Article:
Q&A: Les Mis' Eponine

Ruven Afanador

The actress, 22, from England's Isle of Man, endured 15 auditions before coming aboard.

THE HOLLYWOOD REPORTER: Have you ever experienced unrequited love?

Samantha Barks: We all have. Because of that, I think on some level we all relate to Eponine. I'm lucky to have wonderful family and friends, and this girl doesn't; she's got such a dark life -- but we can relate to her pain because we remember the knife of heartbreak that you see in her.

THR: You were playing Eponine in Les Miserables in London when Cameron Mackintosh announced to the crowd that you'd been cast in the film. How did you feel?

Barks: This role was the most I've ever wanted in my life. It feels like my life led up to this point. To be taking it to this level, every day I'm having a pinch-me moment, where I just can't believe this is my life.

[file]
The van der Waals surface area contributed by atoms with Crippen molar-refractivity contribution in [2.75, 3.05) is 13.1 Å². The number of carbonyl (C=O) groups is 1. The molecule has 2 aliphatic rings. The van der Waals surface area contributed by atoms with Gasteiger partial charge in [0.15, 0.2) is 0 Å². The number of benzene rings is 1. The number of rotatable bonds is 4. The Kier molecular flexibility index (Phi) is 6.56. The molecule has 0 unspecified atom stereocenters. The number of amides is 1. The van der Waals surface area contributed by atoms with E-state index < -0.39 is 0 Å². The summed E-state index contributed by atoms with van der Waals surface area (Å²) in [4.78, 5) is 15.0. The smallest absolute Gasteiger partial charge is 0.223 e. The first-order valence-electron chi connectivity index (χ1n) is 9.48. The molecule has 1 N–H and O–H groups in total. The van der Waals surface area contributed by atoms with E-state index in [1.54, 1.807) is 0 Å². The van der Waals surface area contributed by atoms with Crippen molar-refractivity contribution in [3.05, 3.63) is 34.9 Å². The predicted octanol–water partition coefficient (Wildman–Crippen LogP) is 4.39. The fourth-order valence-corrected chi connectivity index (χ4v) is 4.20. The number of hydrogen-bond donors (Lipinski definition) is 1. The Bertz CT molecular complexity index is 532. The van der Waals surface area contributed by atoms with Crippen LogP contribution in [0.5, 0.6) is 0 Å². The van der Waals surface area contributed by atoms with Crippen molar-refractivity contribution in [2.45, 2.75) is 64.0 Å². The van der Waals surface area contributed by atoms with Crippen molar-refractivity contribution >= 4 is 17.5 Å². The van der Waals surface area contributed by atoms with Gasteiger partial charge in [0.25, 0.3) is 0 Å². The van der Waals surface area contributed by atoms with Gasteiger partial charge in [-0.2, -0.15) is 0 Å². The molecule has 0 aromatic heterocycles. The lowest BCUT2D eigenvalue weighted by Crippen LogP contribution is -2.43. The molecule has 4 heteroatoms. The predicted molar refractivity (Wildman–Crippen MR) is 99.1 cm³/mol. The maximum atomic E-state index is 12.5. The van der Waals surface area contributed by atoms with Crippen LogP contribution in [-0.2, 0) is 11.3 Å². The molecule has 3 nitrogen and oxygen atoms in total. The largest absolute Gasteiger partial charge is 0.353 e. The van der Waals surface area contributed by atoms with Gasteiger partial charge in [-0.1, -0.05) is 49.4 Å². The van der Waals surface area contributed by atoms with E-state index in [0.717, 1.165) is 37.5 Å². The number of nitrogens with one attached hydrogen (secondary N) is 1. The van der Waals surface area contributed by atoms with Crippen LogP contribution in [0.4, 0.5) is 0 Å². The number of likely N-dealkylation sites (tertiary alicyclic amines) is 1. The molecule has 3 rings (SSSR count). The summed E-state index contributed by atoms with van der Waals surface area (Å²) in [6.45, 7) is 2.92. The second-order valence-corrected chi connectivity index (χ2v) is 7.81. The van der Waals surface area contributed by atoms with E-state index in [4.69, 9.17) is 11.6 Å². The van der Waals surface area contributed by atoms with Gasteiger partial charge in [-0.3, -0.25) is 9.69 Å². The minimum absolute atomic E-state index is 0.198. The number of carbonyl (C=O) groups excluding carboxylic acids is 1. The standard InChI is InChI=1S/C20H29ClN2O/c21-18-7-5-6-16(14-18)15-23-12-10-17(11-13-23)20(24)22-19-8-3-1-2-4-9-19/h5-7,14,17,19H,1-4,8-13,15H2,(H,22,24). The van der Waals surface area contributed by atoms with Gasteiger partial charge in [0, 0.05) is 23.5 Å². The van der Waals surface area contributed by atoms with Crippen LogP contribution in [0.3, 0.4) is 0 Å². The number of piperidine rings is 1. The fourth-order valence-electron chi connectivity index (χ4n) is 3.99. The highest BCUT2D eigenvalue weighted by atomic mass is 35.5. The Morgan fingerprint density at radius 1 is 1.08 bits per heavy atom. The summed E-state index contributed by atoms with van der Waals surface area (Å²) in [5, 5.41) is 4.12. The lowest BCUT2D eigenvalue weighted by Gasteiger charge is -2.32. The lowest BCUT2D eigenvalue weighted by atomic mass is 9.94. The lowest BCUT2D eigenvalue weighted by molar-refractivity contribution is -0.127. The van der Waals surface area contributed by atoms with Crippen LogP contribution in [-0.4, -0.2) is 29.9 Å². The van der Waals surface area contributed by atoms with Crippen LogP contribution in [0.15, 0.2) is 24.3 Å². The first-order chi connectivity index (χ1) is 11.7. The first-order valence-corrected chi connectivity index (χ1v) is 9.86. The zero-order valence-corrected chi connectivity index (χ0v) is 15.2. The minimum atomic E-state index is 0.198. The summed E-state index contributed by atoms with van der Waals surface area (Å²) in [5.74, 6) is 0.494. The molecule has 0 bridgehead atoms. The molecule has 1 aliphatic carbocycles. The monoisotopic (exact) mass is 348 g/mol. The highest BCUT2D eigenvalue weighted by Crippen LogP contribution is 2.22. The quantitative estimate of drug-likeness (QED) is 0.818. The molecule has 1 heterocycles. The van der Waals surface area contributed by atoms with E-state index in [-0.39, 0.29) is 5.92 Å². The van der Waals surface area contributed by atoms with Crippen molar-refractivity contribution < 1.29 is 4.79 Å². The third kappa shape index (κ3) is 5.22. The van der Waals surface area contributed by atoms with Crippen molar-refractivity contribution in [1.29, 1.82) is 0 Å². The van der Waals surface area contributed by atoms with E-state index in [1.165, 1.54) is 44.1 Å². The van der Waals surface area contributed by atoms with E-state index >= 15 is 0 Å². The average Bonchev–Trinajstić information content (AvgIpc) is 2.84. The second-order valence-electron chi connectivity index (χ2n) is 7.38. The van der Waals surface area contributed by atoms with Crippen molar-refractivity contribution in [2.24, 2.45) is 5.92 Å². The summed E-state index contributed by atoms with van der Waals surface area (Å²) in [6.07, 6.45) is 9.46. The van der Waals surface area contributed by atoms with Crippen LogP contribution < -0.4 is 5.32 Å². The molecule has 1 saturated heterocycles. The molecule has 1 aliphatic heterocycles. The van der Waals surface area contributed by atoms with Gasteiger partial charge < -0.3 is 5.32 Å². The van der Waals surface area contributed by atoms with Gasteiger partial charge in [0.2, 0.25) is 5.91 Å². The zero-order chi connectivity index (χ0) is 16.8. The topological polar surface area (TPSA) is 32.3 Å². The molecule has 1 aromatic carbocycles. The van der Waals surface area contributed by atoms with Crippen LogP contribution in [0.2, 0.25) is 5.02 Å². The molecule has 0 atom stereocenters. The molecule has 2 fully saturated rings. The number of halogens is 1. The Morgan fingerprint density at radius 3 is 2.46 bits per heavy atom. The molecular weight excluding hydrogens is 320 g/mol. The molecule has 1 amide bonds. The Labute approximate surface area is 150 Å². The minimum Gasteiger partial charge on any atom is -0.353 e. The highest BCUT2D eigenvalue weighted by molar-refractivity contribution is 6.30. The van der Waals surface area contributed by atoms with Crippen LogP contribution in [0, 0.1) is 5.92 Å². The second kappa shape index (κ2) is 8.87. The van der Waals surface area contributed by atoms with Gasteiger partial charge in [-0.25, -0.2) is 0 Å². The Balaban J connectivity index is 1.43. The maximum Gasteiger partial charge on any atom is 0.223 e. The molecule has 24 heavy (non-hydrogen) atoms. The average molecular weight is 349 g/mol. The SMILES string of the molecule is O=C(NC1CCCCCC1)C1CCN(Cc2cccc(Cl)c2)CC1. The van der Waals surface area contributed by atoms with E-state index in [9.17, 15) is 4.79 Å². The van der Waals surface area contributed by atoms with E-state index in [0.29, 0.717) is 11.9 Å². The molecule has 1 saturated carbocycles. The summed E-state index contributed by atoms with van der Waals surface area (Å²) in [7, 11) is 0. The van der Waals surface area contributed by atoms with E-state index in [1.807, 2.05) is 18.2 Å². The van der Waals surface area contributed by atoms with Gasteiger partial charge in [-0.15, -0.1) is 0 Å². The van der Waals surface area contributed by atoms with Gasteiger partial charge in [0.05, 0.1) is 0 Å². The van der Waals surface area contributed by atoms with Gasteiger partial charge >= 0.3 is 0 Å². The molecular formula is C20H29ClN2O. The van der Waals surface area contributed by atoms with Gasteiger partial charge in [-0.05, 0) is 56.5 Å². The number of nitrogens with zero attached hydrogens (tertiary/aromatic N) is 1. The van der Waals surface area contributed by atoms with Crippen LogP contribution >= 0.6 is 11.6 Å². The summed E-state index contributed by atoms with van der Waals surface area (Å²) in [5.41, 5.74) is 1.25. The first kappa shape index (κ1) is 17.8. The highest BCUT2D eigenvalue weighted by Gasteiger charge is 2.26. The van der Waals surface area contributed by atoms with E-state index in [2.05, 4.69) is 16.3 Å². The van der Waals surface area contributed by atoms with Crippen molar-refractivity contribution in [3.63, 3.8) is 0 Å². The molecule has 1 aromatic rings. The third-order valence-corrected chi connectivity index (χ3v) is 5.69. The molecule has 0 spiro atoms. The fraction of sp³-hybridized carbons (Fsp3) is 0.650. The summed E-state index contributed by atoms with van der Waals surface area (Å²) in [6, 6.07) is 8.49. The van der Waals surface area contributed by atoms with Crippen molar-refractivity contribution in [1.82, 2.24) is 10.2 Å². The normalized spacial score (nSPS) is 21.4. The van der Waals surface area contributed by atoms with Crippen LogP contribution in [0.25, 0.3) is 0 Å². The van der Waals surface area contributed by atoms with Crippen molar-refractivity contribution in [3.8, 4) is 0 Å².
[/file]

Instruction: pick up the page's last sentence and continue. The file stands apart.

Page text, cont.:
THR: How was the film different from being onstage? 

Barks: I'm used to singing eight shows a week for a year, but I'm not used to singing at five in the morning. It's a short amount of time, but it's super-intense. When you're facing conditions where you're soaking wet, you've been singing all day, you've been crying, you're tired -- you've got to just remain calm, shut off slightly, because you're in such an emotional state. But at the end of the day, it's equally important to leave that emotion at the door and say, "OK, I'm going home to have a nice, normal conversation with my friends."

THR: Or hang out with the cast at Russell Crowe's house?

Barks: The first time I hung out with Russell was at one of his dinner parties. We realized that we really liked singing together. We're pals.